Bicycles, balls and Video Assistant Referees - is June the month of exercise?

Even if you’re not much of a sports fan, or you just prefer to watch sport from the sidelines and cheer the players, you’ve probably noticed that there’s a World Cup going on. Just like the FIFA World Cup, the Women’s Football World Cup is regulated by the Fédération Internationale de Football Association, and takes place every four years. The first Women’s Football World Cup took place in 1991, when the United States of America won; just a dozen teams took part. By 2015, the number of teams competing had doubled and for the 2019 contest, 35 teams were in the initial qualifying rounds. The 2019 tournament is the eighth time that the competition has been held; France is the host nation, and for the first time in this tournament special Video Assistant Referee technology is being used. It’s great to see so much coverage of women and girls playing a sport that has traditionally been associated with men. There’s no reason why football (or soccer, if you prefer) shouldn’t be accessible to everyone. It seems we’ve come a long way since “Bend it With Beckham”!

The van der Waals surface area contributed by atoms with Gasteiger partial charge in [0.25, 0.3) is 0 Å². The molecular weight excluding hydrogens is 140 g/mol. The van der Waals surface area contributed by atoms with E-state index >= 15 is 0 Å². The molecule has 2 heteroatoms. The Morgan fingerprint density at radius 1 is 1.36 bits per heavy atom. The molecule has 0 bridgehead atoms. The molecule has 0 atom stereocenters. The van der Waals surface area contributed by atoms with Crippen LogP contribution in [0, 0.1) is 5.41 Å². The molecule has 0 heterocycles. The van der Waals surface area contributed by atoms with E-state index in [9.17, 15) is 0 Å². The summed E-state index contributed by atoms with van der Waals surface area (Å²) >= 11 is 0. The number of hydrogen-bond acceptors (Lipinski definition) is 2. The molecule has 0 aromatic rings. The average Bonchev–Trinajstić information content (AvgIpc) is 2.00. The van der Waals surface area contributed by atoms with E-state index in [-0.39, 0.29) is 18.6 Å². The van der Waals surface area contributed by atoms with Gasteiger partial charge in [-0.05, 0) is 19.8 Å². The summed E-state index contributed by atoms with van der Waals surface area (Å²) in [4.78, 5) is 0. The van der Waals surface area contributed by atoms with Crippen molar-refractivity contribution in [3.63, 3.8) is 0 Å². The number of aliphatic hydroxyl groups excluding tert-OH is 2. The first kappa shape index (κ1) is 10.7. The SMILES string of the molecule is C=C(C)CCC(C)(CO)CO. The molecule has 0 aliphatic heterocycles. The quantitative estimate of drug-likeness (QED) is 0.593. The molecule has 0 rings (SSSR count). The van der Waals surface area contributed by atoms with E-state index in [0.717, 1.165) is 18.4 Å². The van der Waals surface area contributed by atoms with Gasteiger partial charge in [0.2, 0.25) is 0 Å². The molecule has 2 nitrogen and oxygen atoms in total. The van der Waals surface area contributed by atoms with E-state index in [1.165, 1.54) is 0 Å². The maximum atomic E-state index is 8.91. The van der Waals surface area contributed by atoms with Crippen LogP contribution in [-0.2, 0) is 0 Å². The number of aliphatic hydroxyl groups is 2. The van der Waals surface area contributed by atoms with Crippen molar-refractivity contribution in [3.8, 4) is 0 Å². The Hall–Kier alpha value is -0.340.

It’s been quite a month for exercise so far – as well as the Women’s Football World Cup, Bike Week is well underway. The aim is to get people to make more trips by bike, whether it’s to commute to work, get to school, or just enjoy a short leisure trip. In England, minor roads in towns and cities are where you’re most likely to see folk cycling – with Cambridge topping the list of towns where people take to their bikes regularly, but on the whole, the UK is trailing behind most European countries. In the Netherlands, around 25% of all journeys are made by bike, for instance, and in 2017 Copenhagen topped the charts for the most cyclist-friendly city.
Research shows that cycling has positive effects on health, at all ages, improving fitness levels and well-being. It’s thought that road sense begins to develop for most children round about the age of eight to ten, so it’s essential that children are supervised until at least that age when they’re learning to cycle. Bikeability is a programme that can help teach the vital skills needed to cycle safely and effectively. 
Whatever form of exercise you choose, the most important thing is to enjoy it.
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